As you may recall, I write about virtual desktop stuff from time-to-time. Teradici recently launched a new workstation remote access package for engineers and CAD/CAM types. My 451 report on the topic is out, co-authored with Scott Ottaway.
Teradici is an interesting company in this space as they get most of their revenue (70-75%) from OEM’ing their PCoIP technology to the likes of VMware, Amazon, HP, and many others for embedded use in those OEM’ers products and services.
Here’s the 451 Take:
As the needs for end-user computing devices continue to fragment, Teradici is wise to expand its portfolio and look downmarket. Its focus on specific use cases with high-end line-of-business applications is smart because of the potential revenue for these applications. We feel there will be a constant need for virtual desktops in the engineering and security fields, which like the controlled access. As new devices get into companies through BYOD programs, the demand for virtual desktop services is likely to increase for companies that need to support access to ‘traditional’ desktop applications from these new devices. Adding the ability to connect to workstations as a service in the public cloud should be appealing, especially for smaller businesses that may want to shift large up-front capital costs to ongoing operating expenses, renting monthly instead of buying up front. The company will have to pay special attention to building up its direct sales and marketing operations and expand beyond single OEM customers to maximize its growth opportunities.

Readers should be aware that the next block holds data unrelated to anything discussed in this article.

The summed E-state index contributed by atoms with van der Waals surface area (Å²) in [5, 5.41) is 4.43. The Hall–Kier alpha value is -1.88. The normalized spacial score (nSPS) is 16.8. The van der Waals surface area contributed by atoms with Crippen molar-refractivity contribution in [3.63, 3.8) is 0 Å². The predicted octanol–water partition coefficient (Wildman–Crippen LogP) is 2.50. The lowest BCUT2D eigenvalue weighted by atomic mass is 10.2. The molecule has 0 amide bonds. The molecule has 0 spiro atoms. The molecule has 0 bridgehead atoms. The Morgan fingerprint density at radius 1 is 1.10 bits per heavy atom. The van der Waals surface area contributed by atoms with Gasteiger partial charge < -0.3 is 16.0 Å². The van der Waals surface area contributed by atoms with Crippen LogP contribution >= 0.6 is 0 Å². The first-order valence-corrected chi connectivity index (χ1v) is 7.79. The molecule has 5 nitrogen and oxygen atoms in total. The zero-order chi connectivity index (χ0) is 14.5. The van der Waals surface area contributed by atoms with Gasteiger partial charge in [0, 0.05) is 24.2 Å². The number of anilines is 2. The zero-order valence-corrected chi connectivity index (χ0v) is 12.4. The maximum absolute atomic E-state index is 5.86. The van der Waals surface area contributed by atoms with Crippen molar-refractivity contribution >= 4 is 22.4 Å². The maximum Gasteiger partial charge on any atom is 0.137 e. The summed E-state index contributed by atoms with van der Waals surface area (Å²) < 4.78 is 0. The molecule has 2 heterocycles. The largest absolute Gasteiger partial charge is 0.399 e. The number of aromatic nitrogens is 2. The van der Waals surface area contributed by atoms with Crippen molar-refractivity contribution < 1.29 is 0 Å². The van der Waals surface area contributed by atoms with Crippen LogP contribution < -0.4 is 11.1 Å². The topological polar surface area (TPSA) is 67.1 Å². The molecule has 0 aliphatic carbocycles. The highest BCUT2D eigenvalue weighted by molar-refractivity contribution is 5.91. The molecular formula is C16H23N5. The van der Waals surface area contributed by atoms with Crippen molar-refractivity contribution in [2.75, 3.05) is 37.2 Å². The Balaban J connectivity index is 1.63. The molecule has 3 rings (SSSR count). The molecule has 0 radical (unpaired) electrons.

It’s a nice strategic move for the company to try and amp up it’s non-OEM business.
Citrix has a new DaaS service provider survey out. I’m often overly harsh on virtual desktops and, by extension, DaaS. I’m always curious who actually uses this stuff, so the vertical breakout is interesting:
The largest number of service providers who responded listed financial services, healthcare and manufacturing as the vertical markets they served. This is an interesting change in the vertical market ranking compared to the December 2011 Citrix Service Provider survey. In 2011, service providers indicated their leading verticals were healthcare, legal and public sector/government. Manufacturing finished fifth in the 2011 survey ranking of most popular verticals and third in the 2014 survey. The growth of manufacturing as a DaaS vertical is a keen indicator of new trends in the vertical market ranking, which is usually dominated by healthcare and financial services.
Citrix has, of course, chosen to not sell DaaS directly but rather be a supplier for others who’d like sell DaaS. They seem to be doing well according to what they reported to us for a recent 451 report: 50% y/y growth from service providers. Amazon and VMware, and others, have gone the opposite route. We’ll see what happens.
One of our new, excellent analysts Scott Ottaway and I wrote up a report on Citrix’s Workspace as a Service portfolio and strategy.
Clients can read the full report, but here’s the 451 take:
Citrix reported impressive double-digit revenue growth and total licenses from its cloud service provider channel. Citrix also launched multiple new technologies – XenApp, XenMobile, ShareFile – as well as announced a cloud-managed Workspace Services option that service providers or enterprises can leverage to optimize, automate and more easily manage WaaS infrastructure and users while still maintaining the end-user relationship. Unlike VMware, Amazon Web Services or Microsoft Azure, Citrix will not directly compete with its WaaS service provider channel by offering end-to-end WaaS.